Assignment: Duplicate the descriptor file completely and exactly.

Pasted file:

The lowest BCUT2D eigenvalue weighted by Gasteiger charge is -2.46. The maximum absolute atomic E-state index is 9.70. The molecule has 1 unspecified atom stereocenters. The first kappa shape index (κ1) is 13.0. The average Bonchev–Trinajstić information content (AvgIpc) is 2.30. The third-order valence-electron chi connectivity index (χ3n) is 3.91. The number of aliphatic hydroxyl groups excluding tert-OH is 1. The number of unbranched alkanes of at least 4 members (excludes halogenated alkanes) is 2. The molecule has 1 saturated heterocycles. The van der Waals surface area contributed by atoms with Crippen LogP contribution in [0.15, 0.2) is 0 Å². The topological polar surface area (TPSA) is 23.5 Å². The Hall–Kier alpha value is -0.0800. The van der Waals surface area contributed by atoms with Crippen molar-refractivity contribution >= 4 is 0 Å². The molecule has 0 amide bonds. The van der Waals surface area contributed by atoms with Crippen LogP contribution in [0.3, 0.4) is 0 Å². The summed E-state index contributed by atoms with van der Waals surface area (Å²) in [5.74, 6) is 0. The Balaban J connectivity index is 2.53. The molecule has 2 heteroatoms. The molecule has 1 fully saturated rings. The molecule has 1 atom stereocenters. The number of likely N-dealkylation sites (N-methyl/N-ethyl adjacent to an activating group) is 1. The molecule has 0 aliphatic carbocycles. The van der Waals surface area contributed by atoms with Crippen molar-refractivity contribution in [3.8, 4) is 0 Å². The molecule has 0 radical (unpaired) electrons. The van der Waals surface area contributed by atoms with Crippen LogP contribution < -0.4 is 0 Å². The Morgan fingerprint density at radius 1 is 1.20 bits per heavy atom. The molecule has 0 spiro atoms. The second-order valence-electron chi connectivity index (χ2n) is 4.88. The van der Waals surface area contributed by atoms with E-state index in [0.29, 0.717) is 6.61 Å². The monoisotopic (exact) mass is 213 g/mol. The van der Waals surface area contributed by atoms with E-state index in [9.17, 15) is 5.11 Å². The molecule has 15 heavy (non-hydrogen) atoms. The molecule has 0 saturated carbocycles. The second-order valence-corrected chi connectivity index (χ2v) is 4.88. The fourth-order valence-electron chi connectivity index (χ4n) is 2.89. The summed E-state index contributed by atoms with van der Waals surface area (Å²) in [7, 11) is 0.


The lowest BCUT2D eigenvalue weighted by Gasteiger charge is -2.46. The maximum absolute atomic E-state index is 9.70. The molecule has 1 unspecified atom stereocenters. The first kappa shape index (κ1) is 13.0. The average Bonchev–Trinajstić information content (AvgIpc) is 2.30. The third-order valence-electron chi connectivity index (χ3n) is 3.91. The number of aliphatic hydroxyl groups excluding tert-OH is 1. The number of unbranched alkanes of at least 4 members (excludes halogenated alkanes) is 2. The molecule has 1 saturated heterocycles. The van der Waals surface area contributed by atoms with Crippen LogP contribution in [0.15, 0.2) is 0 Å². The topological polar surface area (TPSA) is 23.5 Å². The Hall–Kier alpha value is -0.0800. The van der Waals surface area contributed by atoms with Crippen molar-refractivity contribution >= 4 is 0 Å². The molecule has 0 amide bonds. The van der Waals surface area contributed by atoms with Crippen LogP contribution in [0.3, 0.4) is 0 Å². The summed E-state index contributed by atoms with van der Waals surface area (Å²) in [5.74, 6) is 0. The Balaban J connectivity index is 2.53. The molecule has 2 heteroatoms. The molecule has 1 fully saturated rings. The molecule has 1 atom stereocenters. The number of likely N-dealkylation sites (N-methyl/N-ethyl adjacent to an activating group) is 1. The molecule has 0 aliphatic carbocycles. The van der Waals surface area contributed by atoms with Crippen molar-refractivity contribution in [3.8, 4) is 0 Å². The molecule has 0 radical (unpaired) electrons. The van der Waals surface area contributed by atoms with Crippen LogP contribution < -0.4 is 0 Å². The Morgan fingerprint density at radius 1 is 1.20 bits per heavy atom. The molecule has 0 spiro atoms. The second-order valence-electron chi connectivity index (χ2n) is 4.88. The van der Waals surface area contributed by atoms with E-state index in [0.29, 0.717) is 6.61 Å². The monoisotopic (exact) mass is 213 g/mol. The van der Waals surface area contributed by atoms with E-state index in [9.17, 15) is 5.11 Å². The molecule has 15 heavy (non-hydrogen) atoms. The molecule has 0 saturated carbocycles. The second-order valence-corrected chi connectivity index (χ2v) is 4.88. The fourth-order valence-electron chi connectivity index (χ4n) is 2.89. The summed E-state index contributed by atoms with van der Waals surface area (Å²) in [7, 11) is 0.